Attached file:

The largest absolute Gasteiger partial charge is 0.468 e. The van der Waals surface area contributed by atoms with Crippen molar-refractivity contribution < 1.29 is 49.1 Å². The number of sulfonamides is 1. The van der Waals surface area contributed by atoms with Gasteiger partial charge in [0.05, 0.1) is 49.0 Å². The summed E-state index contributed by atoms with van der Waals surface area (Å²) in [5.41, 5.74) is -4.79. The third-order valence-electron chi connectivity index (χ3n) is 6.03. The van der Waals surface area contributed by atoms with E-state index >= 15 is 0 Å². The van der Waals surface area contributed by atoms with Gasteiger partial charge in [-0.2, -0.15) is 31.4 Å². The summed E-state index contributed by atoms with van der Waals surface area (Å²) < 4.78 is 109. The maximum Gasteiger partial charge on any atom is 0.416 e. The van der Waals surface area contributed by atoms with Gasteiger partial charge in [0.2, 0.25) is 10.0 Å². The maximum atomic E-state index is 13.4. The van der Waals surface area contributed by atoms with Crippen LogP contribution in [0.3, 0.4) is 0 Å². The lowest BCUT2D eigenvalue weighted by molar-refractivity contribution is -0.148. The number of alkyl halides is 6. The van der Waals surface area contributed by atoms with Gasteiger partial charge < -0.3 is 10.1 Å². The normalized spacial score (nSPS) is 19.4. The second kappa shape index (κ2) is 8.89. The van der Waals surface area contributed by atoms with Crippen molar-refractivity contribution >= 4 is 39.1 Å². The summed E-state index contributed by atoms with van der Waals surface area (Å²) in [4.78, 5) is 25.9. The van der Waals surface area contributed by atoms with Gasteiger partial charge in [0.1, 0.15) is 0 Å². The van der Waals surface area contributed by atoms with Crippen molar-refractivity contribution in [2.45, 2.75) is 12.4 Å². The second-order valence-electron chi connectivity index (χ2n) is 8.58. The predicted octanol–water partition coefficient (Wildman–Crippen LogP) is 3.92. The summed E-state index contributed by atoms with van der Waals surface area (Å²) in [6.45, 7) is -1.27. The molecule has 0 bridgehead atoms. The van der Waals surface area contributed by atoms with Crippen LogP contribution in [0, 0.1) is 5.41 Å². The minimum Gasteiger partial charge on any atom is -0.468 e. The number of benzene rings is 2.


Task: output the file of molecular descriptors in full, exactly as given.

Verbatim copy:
The largest absolute Gasteiger partial charge is 0.468 e. The van der Waals surface area contributed by atoms with Crippen molar-refractivity contribution < 1.29 is 49.1 Å². The number of sulfonamides is 1. The van der Waals surface area contributed by atoms with Gasteiger partial charge in [0.05, 0.1) is 49.0 Å². The summed E-state index contributed by atoms with van der Waals surface area (Å²) in [5.41, 5.74) is -4.79. The third-order valence-electron chi connectivity index (χ3n) is 6.03. The van der Waals surface area contributed by atoms with E-state index >= 15 is 0 Å². The van der Waals surface area contributed by atoms with Gasteiger partial charge in [-0.2, -0.15) is 31.4 Å². The summed E-state index contributed by atoms with van der Waals surface area (Å²) < 4.78 is 109. The maximum Gasteiger partial charge on any atom is 0.416 e. The van der Waals surface area contributed by atoms with Gasteiger partial charge in [0.2, 0.25) is 10.0 Å². The maximum atomic E-state index is 13.4. The van der Waals surface area contributed by atoms with Crippen LogP contribution in [0.3, 0.4) is 0 Å². The lowest BCUT2D eigenvalue weighted by molar-refractivity contribution is -0.148. The number of alkyl halides is 6. The van der Waals surface area contributed by atoms with Gasteiger partial charge < -0.3 is 10.1 Å². The normalized spacial score (nSPS) is 19.4. The second kappa shape index (κ2) is 8.89. The van der Waals surface area contributed by atoms with Crippen molar-refractivity contribution >= 4 is 39.1 Å². The summed E-state index contributed by atoms with van der Waals surface area (Å²) in [4.78, 5) is 25.9. The van der Waals surface area contributed by atoms with Gasteiger partial charge in [0.1, 0.15) is 0 Å². The van der Waals surface area contributed by atoms with Crippen molar-refractivity contribution in [2.45, 2.75) is 12.4 Å². The second-order valence-electron chi connectivity index (χ2n) is 8.58. The predicted octanol–water partition coefficient (Wildman–Crippen LogP) is 3.92. The summed E-state index contributed by atoms with van der Waals surface area (Å²) in [6.45, 7) is -1.27. The molecule has 0 bridgehead atoms. The van der Waals surface area contributed by atoms with Crippen LogP contribution in [0, 0.1) is 5.41 Å². The minimum Gasteiger partial charge on any atom is -0.468 e. The number of benzene rings is 2.